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People who say it cannot be done should not interrupt those who are doing it. Welcome to From On High.

Tuesday, March 11, 2008

Liberal Religious Leaders Don't Give a Damn ...

... about the plight of Appalachians. They only care about themselves. And about the earth goddess, Gaia. There is no other explanation for this:

Religious leaders urge Kaine to oppose proposed coal-fired plant
By Terri Nelson, Associated Press Writer


Richmond, Va. (AP) -- More than 60 faith leaders from across Virginia have joined environmental groups in urging Gov. Timothy M. Kaine to oppose a coal-fired power plant that Dominion Virginia Power wants to build in Wise County.

The ministers, rabbis and theologians signed onto a letter to the governor from the Chesapeake Climate Action Network, one of the environmental groups leading the fight against the proposed plant in southwest Virginia.

The spiritual leaders state in the letter to Kaine that speaking out against the coal-fired plant is their moral responsibility as part of their "good stewardship of God's creation." (link)
Not that it matters to these effete snobs, but that much-needed power plant will bring an estimated $439 million in revenue to impoverished Wise County. Along with 1,358 jobs to this tortured region that has battled since time immemorial with high unemployment and a heart-rending standard of living.

The carbon footprint - whatever that is - that the poor schmucks who live in Southwest Virginia might leave appears to be more important.

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Laugher of the day, from Fr. Gerry Creedon, Pastor of St. Charles Borromeo in lavishly affluent Arlington, Virginia:

“I am here today to speak for the poor who will suffer the most from the consequences of dirty energy."

Ah, yes, the plight of the poor who fret each day about dirty energy.

I wonder if he's ever met a poor person.

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A list of those "concerned" theologians and ministers can be found here. Conspicuously, all but a few are from liberal bastions in the commonwealth, far removed from Appalachia - Richmond, northern Virginia, Blacksburg. Only two co-signers are from the area (it appears): some gal from something called the "Church of Spiritual Humanism" in Wise and Rev. Philip K. Cooper, President, Marathon Ministry Inc.*, which is located, if memory serves, in a shopping center in Castlewood.

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* I encourage the Reverend Cooper to read this portion of the mission statement of his church:

"Marathon Ministries exists according to Scripture, which calls us to serve the poor and needy, and tells us that by doing so, we serve Jesus himself. (Matthew 25:40)."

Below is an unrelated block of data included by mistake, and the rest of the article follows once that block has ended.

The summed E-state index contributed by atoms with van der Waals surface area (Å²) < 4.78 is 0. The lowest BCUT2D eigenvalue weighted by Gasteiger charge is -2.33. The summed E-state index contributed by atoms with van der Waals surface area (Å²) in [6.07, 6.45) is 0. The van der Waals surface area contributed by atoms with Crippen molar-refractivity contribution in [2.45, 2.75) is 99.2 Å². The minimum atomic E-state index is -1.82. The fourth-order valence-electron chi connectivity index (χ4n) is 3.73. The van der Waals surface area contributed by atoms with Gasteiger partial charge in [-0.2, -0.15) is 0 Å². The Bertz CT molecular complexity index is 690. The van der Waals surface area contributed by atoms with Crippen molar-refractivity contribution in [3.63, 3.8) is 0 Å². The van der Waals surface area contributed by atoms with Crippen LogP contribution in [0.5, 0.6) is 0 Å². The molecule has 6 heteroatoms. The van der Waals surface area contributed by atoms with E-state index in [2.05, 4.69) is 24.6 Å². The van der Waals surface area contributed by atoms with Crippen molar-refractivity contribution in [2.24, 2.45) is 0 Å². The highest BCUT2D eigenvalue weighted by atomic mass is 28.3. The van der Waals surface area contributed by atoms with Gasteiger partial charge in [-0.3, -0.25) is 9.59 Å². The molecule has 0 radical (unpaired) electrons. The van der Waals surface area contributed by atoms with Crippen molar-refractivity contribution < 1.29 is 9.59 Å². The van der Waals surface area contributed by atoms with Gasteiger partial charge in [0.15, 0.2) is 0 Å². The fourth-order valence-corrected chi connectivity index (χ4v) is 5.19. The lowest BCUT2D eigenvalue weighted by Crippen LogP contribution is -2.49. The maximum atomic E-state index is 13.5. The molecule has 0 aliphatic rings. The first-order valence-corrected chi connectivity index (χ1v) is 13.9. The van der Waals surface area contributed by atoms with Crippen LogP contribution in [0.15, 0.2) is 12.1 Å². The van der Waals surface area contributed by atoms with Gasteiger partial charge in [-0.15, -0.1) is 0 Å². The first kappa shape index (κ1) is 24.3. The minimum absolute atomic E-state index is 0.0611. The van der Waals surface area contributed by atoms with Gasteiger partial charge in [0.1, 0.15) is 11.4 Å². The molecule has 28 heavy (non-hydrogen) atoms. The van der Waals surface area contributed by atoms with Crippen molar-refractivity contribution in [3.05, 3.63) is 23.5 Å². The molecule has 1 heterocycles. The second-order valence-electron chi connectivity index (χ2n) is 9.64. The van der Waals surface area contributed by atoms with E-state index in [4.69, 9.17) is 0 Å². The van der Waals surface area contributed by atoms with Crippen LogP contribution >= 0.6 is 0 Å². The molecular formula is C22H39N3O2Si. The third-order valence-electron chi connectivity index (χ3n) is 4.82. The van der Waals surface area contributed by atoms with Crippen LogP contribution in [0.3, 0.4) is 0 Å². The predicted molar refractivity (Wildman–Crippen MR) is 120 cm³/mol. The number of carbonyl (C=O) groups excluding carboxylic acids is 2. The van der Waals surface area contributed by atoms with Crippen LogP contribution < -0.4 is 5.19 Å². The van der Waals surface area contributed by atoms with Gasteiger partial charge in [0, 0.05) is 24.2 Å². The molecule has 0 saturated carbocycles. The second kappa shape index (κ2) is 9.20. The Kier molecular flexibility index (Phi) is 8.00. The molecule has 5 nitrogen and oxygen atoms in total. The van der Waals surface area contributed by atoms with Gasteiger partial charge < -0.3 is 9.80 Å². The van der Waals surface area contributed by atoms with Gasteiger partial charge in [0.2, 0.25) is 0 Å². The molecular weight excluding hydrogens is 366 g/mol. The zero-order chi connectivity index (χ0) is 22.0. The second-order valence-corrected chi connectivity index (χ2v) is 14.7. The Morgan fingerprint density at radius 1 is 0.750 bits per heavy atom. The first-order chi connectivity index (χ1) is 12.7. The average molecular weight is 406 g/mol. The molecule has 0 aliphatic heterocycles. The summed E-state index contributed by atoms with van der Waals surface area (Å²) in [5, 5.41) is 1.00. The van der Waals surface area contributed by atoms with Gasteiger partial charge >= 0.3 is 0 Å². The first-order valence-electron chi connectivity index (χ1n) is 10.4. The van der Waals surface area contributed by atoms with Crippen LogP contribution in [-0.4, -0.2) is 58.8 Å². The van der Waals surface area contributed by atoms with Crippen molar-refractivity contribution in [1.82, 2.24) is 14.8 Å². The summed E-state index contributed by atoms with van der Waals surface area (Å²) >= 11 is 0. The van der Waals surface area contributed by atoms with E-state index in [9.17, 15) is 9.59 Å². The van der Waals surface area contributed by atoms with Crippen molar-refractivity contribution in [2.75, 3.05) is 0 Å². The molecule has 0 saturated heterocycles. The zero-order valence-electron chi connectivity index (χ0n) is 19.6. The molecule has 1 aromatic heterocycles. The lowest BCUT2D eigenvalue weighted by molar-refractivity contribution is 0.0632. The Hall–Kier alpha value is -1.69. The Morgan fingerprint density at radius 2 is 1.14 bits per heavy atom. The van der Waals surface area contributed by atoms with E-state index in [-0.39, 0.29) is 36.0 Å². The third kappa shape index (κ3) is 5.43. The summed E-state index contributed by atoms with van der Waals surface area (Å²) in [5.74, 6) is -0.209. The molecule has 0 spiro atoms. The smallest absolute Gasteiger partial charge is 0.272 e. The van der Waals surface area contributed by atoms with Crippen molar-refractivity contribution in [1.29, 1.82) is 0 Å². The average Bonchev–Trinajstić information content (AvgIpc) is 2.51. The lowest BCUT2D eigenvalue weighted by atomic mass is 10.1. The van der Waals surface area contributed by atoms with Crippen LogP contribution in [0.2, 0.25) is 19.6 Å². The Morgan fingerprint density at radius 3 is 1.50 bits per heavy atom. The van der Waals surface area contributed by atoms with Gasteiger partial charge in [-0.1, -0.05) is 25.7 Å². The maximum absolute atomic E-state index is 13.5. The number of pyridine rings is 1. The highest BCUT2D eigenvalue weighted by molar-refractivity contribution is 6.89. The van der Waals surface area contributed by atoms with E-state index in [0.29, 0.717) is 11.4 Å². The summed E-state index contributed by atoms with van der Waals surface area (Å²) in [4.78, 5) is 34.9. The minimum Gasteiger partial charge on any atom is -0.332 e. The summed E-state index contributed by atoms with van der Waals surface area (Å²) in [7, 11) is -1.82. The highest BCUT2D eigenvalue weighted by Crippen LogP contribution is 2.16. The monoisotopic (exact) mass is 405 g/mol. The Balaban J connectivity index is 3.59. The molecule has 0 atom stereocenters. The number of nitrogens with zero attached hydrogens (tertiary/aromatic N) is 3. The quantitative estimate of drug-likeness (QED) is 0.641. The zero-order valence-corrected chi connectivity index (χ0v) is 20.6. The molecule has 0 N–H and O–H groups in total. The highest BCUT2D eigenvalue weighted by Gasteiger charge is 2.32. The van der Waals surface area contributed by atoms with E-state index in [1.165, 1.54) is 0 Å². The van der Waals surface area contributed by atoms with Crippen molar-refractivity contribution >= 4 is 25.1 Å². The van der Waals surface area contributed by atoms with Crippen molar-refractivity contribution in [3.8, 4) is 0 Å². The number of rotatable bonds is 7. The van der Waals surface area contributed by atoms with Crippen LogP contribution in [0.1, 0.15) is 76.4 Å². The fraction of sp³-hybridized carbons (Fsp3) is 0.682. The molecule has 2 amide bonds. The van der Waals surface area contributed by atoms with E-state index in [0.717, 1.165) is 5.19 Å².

Providing meaningful employment to those in need, pal, goes a long way toward achieving that goal. Or does it soothe your conscience, in some twisted way, to keep handing out CARE packages?

What's Missing From This Story?

The Virginia House and Senate have reached a budget agreement. That's a good thing.

But the devil, as they say, is in the details. Or not.

This is how the Associated Press describes the end result of the House-Senate negotiation:

House, Senate reach accord on state budget

Richmond (AP) — House and Senate negotiators resolved differences on a new two-year state budget yesterday, setting up a final vote on the $78 billion package this week.

• 2 percent pay raises ... another 2 percent boost ...

• About $44 million to fund ... mentally disabled ...

• About $22 million to expand pre-kindergarten access ...

• An additional $11 million in each of the next two years ... colleges and universities ...

[Y]esterday, with negotiators dressed more casually and without a crowd of lobbyists, the mood brightened noticeably. (link)
Is there anyone out there who was concerned as to whether these guys would figure out a way to spend our money? No?

Is there anyone - besides me - knowing that the budget deficit (the shortfall that grows daily what with revenues not matching spending) is a looming train wreck, wondering what our legislators agreed to with regard to taxation?

Keep on wonderin'. There is no mention.

Only back-slaps and high-fives. Everyone in Richmond has reached agreement to spend money they may or may not have.

So, what gives? A special session to deal with the most important aspect of this saga?

For the love of God, people.

The Real Racists

How anyone could watch that marvelous Hillary campaign commercial - "It's 3 a.m." - and think of slavery and the Ku Klux Klan is beyond me. But then I'm not a (black) college professor whose life is consumed by thoughts of race either:
The Red Phone in Black and White
By Orlando Patterson, writing in the New York Times